The new movie “Hidden Figures” is one of the top five movies in America right now, according to Box Office Mojo. It beautifully depicts the untold story of three African-American women who each played a huge role in one of the greatest space operations in history. During the early 1960s, there were many African-American women working at the West Area Computers division of the Langley Research Center. However, among all of them, Katherine G. Johnson, Dorothy Vaughn and Mary Jackson stuck out from the rest and helped make history. During this time, the country was in a tight Space Race against the Soviets, and when the Russians beat the U.S. into orbit in 1961, the country needed to renew its hope for better days to come.
I’ll admit when I first heard about this movie coming out, I didn’t have much interest in seeing it because I simply didn’t under the significance about the true story that was about to hit theaters across the country. It was the day after the movie had been released, Jan. 7, that a friend and I decided to go see it, after eating at Mi Pueblito, of course.
Once the movie started, I couldn’t help but keep my eyes glued to the screen. It was like I had been sent back in time into a world that I, luckily, never had to live in. One specific part of the movie will stick with me forever. It was the scene when Katherine Johnson, played by Taraji P. Henson, ran half a mile across the campus to use the colored bathroom in the pouring rain. When she returned, she was questioned by her head supervisor on where she went every day for such a long time. She responded in such a way that I suppose appeared brave at the time, but nowadays would seem like common sense. All I could do was try to hold back tears during this scene but they came pouring out. I sat there in the theater and could not imagine living in a time where anyone had to inconvenience themselves just use the bathroom. Like never before, I realized that society back then was repulsive in what they believed to be just and equal.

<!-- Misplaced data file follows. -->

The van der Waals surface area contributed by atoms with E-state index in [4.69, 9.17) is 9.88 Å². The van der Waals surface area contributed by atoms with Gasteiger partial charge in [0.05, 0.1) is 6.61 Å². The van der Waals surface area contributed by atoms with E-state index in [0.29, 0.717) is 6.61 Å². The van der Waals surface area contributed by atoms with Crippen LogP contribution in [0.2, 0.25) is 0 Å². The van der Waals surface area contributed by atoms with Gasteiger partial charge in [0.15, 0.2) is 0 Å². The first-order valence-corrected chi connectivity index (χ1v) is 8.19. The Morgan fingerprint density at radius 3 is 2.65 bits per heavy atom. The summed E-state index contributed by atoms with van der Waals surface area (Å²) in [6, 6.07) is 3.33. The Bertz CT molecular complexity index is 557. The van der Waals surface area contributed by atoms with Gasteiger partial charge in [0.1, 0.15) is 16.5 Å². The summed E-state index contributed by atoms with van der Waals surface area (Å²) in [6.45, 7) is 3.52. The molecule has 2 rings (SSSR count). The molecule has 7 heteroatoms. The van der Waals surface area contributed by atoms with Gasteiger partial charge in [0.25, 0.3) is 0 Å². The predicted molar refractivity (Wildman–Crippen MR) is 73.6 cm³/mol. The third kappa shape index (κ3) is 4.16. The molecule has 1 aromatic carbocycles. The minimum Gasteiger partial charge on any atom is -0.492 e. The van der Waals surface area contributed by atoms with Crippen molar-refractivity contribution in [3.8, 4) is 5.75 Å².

Once the movie ended, I sat in my seat and tried to gather all that I had watched. There is no doubt that the movie was one of the best ones I had seen in a while, but I was baffled on why it took so long for the stories of these three brilliant women to be told. They contributed so much of their time and effort into launching the first American into space and successfully orbit around the Earth.
Up until seeing the first trailer for the movie, I had never heard of Katherine Johnson, Dorothy Vaughn or Mary Jackson before. I believe that speaks volumes on how far we still need to progress as a country. Don’t misunderstand me; I am very thankful for the rights that I have today, rights that others literally fought for me to enjoy. However, there is a difference between being thankful and being content. I strongly believe there is still so much to be done for gender and race.
Today, I am forced to wonder about other “hidden figures” that helped break down barriers in society. I wonder about how things could be different today if these women had their stories told when I was a little girl with an unlimited imagination. If I’ve said it once, I’ll say it again, I’m all about girl power and seeing women of every race know that they can be and do anything they put their minds to. All in all, the movie “Hidden Figures” is a shocking and inspiring movie that reminded me to never forget that I am able to do anything and to make sure no else does either.